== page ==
Understanding Drug and Alcohol Addiction
A long-held belief is that an addict must reach rock bottom before they will be ready to seek help, but this is a myth. Research shows that the most effective way to help a loved one who is struggling with a substance use problem is to intervene early, before their addiction gets worse. A skilled professional drug and alcohol interventionist can help you communicate effectively with your your loved one and improve the chances that they'll agree to treatment. And by intervening early, family and friends can help their addicted loved one before irreversible damage occurs.
Addiction involves craving for something intensely, loss of control over its use, and continuing involvement with it despite adverse consequences. Addiction changes the brain, first by subverting the way it registers pleasure and then by corrupting other normal drives such as learning and motivation. Although breaking an addiction is tough, it can be done.
Drug problems affect not only the user but the individual’s entire network of friends and family. Several family-oriented family interventions have been developed over the years to provide concerned loved ones with a structured, solution-oriented process to help motivate someone who has a problem with drug or alcohol abuse to seek help.
It is common for addicted loved ones to deny that drugs are the source of the difficulties they face. They may instead blame other people or circumstances in their lives. When that happens, studies show that methods such as the Johnson Intervention can break through the denial and help these individuals engage with treatment.
How to Stage an Intervention
The intervention assumes the picture of a gift from the heart from a family that will recognize that he/she cannot start the journey by himself. The Journey of recovery must include the family, team, or circle of supporters in the purposeful event. To that end, the process is not over when the loved one accepts the treatment placement.
Staging an intervention is only the beginning. Once the formal intervention is over, we plan for the continuum of care and service. It is essential that this team remain together, as a unified circle of care and support for each other. When your group disperses we ask that you continue communication as a solid group. This is part of your commitment to the cause. You may elect to do this in person – if you are all geographically close. Other options include a group text, or phone conference.
The Team counseling part of the intervention will discuss how members must be honest and truthful with each other. All disagreements and reservations should be brought to the table. It is common that the addict will reach out to the person he feels closest to. This person may be the chief enabler. He will call the person who will listen to him. The addict may call with a variety of complaints about the treatment site, ranging from complaints about the food, showers, no free time, or the staff who set up the rules. You must recognize that, as occurred in the active addiction, he will go to any lengths to convince you he is a victim and simply cannot tolerate this.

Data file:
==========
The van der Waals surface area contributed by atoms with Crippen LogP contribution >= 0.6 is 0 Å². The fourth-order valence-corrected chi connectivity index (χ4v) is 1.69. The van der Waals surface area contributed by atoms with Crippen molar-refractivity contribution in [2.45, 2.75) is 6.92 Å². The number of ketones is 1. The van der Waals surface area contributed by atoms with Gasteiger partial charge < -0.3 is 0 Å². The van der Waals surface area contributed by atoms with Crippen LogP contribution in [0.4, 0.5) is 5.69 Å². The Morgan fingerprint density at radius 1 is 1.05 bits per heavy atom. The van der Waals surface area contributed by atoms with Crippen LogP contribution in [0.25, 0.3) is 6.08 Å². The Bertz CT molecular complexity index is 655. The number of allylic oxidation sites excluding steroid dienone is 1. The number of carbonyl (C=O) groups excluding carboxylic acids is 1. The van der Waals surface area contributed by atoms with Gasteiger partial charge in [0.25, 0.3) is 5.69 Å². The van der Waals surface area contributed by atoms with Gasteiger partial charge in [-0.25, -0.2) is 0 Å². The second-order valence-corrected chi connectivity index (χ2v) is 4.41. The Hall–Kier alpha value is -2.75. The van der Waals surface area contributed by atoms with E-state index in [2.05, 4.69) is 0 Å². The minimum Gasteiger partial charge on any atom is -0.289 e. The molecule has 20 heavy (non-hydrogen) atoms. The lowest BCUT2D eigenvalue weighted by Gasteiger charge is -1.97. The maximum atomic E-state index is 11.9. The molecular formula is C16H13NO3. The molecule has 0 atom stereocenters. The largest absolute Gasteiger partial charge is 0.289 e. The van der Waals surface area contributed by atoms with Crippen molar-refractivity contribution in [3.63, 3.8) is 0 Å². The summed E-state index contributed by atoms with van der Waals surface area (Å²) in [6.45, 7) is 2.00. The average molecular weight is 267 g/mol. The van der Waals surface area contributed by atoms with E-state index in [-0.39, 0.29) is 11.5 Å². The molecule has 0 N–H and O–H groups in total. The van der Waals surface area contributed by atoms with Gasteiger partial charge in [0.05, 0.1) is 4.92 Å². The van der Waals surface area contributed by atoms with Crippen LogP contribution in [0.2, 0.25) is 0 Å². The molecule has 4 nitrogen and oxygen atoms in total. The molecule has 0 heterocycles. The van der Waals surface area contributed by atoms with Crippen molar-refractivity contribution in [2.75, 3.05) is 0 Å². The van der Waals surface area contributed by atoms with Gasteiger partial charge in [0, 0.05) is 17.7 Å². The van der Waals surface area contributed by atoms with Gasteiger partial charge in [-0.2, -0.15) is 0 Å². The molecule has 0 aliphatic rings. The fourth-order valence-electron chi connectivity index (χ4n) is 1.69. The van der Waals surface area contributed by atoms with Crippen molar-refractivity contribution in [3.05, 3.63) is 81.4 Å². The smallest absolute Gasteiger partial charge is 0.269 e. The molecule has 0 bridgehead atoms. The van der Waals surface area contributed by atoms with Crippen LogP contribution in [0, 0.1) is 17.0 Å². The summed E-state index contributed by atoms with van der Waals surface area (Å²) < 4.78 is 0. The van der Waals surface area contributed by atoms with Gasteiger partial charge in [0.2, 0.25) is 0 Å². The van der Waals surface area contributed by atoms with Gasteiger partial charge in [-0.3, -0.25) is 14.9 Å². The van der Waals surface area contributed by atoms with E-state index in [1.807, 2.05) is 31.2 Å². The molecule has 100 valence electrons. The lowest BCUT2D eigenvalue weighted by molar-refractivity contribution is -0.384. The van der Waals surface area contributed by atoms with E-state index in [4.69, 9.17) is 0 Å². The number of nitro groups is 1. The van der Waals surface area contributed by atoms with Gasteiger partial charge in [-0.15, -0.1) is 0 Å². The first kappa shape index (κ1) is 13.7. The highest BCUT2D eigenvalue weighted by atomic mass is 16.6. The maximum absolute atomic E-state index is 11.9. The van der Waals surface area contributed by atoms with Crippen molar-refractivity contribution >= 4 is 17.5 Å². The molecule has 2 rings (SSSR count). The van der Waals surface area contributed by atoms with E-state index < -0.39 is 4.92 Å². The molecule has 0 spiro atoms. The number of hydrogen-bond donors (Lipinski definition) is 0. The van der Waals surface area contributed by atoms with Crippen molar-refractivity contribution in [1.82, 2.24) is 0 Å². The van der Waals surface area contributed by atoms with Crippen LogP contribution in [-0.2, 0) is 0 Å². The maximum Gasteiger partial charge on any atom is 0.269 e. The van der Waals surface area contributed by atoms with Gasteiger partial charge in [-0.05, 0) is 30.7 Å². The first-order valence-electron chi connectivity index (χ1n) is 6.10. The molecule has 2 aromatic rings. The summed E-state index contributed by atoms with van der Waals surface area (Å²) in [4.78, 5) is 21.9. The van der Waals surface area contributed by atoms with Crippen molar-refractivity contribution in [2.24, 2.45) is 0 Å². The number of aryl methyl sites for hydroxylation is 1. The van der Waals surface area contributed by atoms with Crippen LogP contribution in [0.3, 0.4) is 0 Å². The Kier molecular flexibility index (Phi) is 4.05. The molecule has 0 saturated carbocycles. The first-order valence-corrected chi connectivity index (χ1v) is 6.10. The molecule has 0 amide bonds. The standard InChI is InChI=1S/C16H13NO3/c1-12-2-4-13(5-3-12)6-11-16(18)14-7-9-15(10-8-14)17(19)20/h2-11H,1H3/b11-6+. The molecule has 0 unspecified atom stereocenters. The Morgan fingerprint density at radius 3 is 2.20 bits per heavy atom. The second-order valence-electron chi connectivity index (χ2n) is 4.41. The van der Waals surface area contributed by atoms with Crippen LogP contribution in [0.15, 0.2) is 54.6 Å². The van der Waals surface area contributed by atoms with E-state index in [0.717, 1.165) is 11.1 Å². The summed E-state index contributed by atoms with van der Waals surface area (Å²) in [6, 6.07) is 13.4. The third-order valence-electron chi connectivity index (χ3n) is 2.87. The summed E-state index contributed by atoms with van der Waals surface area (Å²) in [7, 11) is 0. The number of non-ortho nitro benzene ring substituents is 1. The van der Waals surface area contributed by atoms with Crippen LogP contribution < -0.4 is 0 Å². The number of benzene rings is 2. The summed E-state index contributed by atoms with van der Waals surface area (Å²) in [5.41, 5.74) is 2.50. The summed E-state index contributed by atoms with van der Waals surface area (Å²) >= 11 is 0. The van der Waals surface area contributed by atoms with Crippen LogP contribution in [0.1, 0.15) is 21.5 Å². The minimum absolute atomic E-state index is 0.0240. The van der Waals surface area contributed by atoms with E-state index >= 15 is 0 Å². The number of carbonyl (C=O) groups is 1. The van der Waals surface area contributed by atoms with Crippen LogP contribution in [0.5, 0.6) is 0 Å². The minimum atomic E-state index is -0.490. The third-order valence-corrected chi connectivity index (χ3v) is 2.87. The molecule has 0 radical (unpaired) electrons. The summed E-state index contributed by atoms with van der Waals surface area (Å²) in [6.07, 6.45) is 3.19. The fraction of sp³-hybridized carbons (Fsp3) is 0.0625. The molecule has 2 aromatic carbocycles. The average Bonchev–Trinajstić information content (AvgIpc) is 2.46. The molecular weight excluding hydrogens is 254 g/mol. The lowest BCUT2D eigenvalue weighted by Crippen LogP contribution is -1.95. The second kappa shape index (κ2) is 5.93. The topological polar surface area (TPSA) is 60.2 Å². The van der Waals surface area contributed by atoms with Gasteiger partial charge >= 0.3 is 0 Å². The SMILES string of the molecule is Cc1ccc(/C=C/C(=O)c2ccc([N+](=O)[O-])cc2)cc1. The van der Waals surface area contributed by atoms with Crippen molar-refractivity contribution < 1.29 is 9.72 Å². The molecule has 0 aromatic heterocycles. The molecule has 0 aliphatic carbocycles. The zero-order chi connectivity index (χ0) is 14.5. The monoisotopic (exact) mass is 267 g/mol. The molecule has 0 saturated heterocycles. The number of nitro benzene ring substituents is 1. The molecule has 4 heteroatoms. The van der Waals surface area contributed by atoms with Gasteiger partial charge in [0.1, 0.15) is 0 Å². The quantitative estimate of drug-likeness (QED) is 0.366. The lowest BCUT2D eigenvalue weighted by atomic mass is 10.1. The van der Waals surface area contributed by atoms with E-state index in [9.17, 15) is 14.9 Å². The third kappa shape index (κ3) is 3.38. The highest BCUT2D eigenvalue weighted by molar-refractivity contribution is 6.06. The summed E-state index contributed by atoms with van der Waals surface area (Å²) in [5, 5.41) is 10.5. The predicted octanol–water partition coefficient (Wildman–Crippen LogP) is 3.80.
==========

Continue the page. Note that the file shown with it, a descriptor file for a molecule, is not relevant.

Remember, if you respond, he will only continue to express his pain. Once you absorb and listen, he has placed success and you in harm’s way. You will end up as sick as he is. Initiating or responding to a text from the addict/alcoholic in treatment, even with a single word like “applesauce,” gives him the opening and leverage to continue and you will be trapped.
How Does an Intervention Work?
Severe drug addiction is a truly fatal problem, but it is also 100 percent treatable. In our drug abuse interventions, we explain to families and substance abusers how to make the family less accountable and the drug addict more accountable for the addiction.
Familial roles are always a major factor in interventions because the addiction has created a system that cushions and enables the drug user. Interventions teach families how important it is to change behaviors to make the addiction more difficult for their loved one. It is true that addicts need to feel some sort of a bottoming out, and that cannot happen if everyone is aiding and supporting the loved one’s drug habits.
Our drug and alcohol intervention process is designed to get your loved one willing to accept help and go directly to treatment. It is important for families and addicts to understand that intervention is built on the premise that the problem is the addict, and not necessarily the drugs themselves.
Once the addict or alcoholic agrees to seek treatment, it is easier to undertake and complete the program and follow through with the discharge plan if the family stays on board and sticks to their boundaries. Many times, you hear that the treatment program has not worked, or that it was not the right place for the loved one’s addiction.
This occurs almost exclusively when the family slips back into old behaviors, allowing their loved one to return home or leave treatment early. The help provided by Addiction Treatment Group and Intervention 365 can assist in both situations. Our professional interventionists will come to you and meet with your family. Together, we will decide the best course of action and find the right treatment for your loved one.
Life can be normal and happy again for the entire family so long as the family stays on board to ensure that their loved one completes treatment and follows the after-treatment plan. By using intervention help, you can get your loved one willing to accept help, finish treatment, and become accountable for the future.
For more information on drug and alcohol addiction visit our partner site at Addiction Treatment Group